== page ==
RJP Nomadic Gallery presents
Exhibition Opening/Performance on First Friday, September 7th, 7-9 p.m.
Blue Star Contemporary, 116 Blue Star, San Antonio, TX
Blue Star Contemporary and the Lullwood Group present Dark Matter, an exhibition and performance by the RJP Nomadic Gallery. Arriving in a 40’ Ryder moving truck a performance of transformation will ensue as functionally designed shipping crates and palettes within the truck will be transformed into the walls, lighting and stairs of a mobile gallery. Upon entering the gallery visitors will find a series of works by highly accomplished international artists, some revealing the typically invisible process of art shipping and installation while others highlight the tangential influence of art handling and museum practices upon their finalized works. Beginning in the Blue Star Complex parking lot at 7 PM on Friday, September 7th the venue will close at 9 PM.
Based, in part, on the texts of Gregory Sholette reflecting the plight of the art world’s hidden 99% supporting the top 1%, the show promises to entangle grass-roots efforts, functional design as philosophy, and the impact of art market labor on aesthetic influence. The exhibit, in the context of the nomadic gallery transformation, displays design methodology as a social, philosophical approach by allowing new contentions and reversing the standard gallery notion of obfuscating process. Artists participating in the Dark Matter include Paul Villinski (NYC, NY), Alejandro Almanza Pereda (NYC, NY), Suguru Hiraide (Wichita Falls, TX), David Johnson (St. Louis, MO), Jordan Wayne Long (Boston), Nathan Porterfield (Fort Worth) and William Cannings (Lubbock, TX).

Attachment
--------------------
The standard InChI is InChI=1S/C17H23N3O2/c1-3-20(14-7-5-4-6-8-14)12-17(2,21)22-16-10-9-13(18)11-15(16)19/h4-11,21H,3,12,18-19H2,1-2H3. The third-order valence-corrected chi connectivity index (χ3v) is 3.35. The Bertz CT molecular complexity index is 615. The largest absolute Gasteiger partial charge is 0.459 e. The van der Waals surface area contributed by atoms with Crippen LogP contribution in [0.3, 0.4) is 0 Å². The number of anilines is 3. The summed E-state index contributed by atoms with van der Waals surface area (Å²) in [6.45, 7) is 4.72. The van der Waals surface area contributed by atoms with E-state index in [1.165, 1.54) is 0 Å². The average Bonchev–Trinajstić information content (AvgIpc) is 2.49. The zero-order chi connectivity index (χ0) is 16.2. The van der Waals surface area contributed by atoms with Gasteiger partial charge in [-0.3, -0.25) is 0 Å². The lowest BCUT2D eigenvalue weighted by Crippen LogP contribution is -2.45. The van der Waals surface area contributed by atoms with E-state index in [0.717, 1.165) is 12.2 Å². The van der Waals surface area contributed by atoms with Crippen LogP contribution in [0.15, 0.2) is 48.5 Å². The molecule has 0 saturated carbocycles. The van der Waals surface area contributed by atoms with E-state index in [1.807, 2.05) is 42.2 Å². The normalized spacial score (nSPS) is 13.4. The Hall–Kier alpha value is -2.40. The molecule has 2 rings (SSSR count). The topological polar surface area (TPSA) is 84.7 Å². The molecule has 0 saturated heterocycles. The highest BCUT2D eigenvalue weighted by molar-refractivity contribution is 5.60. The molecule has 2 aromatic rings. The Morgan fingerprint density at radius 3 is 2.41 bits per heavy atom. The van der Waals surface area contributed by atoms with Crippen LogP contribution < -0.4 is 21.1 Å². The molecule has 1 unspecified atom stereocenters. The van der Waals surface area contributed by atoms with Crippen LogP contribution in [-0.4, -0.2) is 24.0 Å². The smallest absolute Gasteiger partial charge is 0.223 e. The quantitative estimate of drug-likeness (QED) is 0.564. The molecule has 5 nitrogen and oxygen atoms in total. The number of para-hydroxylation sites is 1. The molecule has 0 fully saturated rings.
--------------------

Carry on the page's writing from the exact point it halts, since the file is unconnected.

“After absorbing all the questions, the vehicle became the explosive implosion of the problem… Maybe I shouldn’t have been so surprised, because that is what design is, or what design should be. It’s not just something useful, nor is it just an image with certain associations. It is also an event – a social experiment, which is also a philosophical experiment, it is something that disrupts reality. It creates questions with no answers, but is suddenly more real than something written, for example, because of our complex relation to objects. They always seem to be more disturbing is their merciless, naked presence. The vehicle is both there and not there; it is sculpture and not sculpture. It is a object and an idea at all times, which is the most fascinating and insoluble part of its reception ” ~An Interview by Bruce W. Ferguson (1991), Critical vehicles : writings, projects, interviews / Krzysztof Wodiczko. 1999
(Curated by Ryder Richards)